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TSB finds CN at fault

Cheakamus derailment a result of improper training, incorrect assembly of train



Almost two years after it happened, the Transportation Safety Board says that improper training and faulty technology led to the CN train derailment that dumped 40,000 tonnes of caustic soda into the Cheakamus River.

The TSB report, which was released Wednesday morning in Squamish, states that the day before the accident, an older locomotive was set up at the front of the train, while two mid-train locomotives’ engines were set to pull in the wrong direction. An alarm sounded, but didn’t specify there was an error in the mid-train locomotives, so the problem went untreated.

The mid-train engines eventually became inoperative, and all pulling power was placed on locomotives at the front of the train, which led to a loss in speed. As another locomotive at the head of the train was powered up to prevent a stall, the light, empty cars behind “stringlined” to the inside of the curve, resulting in the derailment.

The accident killed over half a million fish and caused extensive damage to the river.

Acting mayor of Squamish, Corinne Lonsdale, said the accident had a huge impact on the local environment and economy.

“We live in God’s country, and we take pride in our environment and we try to be good stewards of the land and to see that type of thing happening to our ecosystem is pretty devastating.”

Squamish Nation Chief Gibby Jacob said the accident had a particularly harsh impact on the First Nation population.

“There’s only so many fish in that river and every time that something happens, whether it be forestry or whatever… it’s a real problem for our people, who really still rely on the resources.”

Jacob also pointed out that, given the four-year spawning cycle of salmon, they won’t know how the accident has impacted fish populations for another two years.

TSBs report found that a lack of training and supervision contributed to the accident, noting concerns with placing the safest technology in lead positions, and improving crews’ assessment of alarms.

“The Squamish Subdivision is one of the most challenging railway lines in Canada,” Wendy A. Tadros, Chair of TSB, said in a release Wednesday,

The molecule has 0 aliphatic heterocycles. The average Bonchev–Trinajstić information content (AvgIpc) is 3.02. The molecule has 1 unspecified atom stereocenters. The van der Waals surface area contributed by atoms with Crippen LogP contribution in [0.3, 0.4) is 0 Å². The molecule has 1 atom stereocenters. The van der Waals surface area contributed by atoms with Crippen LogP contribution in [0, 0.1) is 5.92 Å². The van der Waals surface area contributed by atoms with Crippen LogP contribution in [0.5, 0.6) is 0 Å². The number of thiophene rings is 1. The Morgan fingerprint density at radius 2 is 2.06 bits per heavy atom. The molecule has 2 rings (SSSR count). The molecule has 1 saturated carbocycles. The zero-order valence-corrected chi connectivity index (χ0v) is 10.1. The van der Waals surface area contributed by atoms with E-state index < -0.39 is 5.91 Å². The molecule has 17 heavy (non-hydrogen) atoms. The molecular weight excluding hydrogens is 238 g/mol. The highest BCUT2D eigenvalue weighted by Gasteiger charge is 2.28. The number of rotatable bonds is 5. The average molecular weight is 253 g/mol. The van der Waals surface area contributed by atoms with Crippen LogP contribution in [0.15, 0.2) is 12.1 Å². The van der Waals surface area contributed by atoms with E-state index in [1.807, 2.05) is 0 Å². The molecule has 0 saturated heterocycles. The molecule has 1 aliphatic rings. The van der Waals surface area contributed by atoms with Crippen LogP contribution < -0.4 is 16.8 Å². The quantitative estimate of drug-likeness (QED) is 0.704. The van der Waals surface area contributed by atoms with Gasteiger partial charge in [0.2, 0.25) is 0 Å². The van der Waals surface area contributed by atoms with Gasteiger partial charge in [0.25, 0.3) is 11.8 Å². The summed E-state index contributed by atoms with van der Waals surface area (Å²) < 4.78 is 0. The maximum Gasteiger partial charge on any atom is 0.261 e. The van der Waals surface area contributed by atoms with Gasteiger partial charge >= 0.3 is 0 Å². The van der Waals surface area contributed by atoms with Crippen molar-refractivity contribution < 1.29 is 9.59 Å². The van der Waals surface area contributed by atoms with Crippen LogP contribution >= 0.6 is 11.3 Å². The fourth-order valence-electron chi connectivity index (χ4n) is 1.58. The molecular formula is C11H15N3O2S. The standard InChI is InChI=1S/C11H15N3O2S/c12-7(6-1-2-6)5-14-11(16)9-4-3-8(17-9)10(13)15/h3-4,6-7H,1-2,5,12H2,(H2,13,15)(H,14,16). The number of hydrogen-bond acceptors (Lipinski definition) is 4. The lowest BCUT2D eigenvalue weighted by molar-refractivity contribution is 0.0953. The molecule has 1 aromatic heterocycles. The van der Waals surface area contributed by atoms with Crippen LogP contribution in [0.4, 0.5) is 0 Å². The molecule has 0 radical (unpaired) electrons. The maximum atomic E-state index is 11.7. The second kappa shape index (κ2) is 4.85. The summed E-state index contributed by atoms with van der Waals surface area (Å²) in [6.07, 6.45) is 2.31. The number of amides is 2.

“It is not like operating between Edmonton and Winnipeg, or even between Vancouver and Jasper. This is an extreme mountainous environment with curves that are twice as sharp and grades more than twice as steep as on other CN main lines. There is no room for error.”

Lonsdale agreed that local terrain is very different than most regions of Canada, and believes part of the problem may have been insufficient training when BC Rail was transferred to CN.

“The training wasn’t there to familiarize CN with the operating procedures on the terrain that we have on the BC Rail Line, and that’s really unfortunate.”

Based on the findings of the report, Lonsdale said she believes the accident was preventable, and was surprised that crews were not alerted to the problem, despite the alarm.

The report comes less than one month before the two-year statute of limitations on suing CN comes to a close, Squamish Nation filed legal action against CN almost one month ago.

Jacob would not comment on how TSBs findings would impact their suit.

Despite the devastating effects the accident has had on the environment and local economy, Lonsdale credits CN for stepping in to cover costs of clean-up and consultants, and helping with projects to assist in recovery of the river.

Lonsdale said Squamish Council will be watching to ensure that steps are taken to prevent similar accidents from happening in the future.

“We need to make sure that there’s change affected.”

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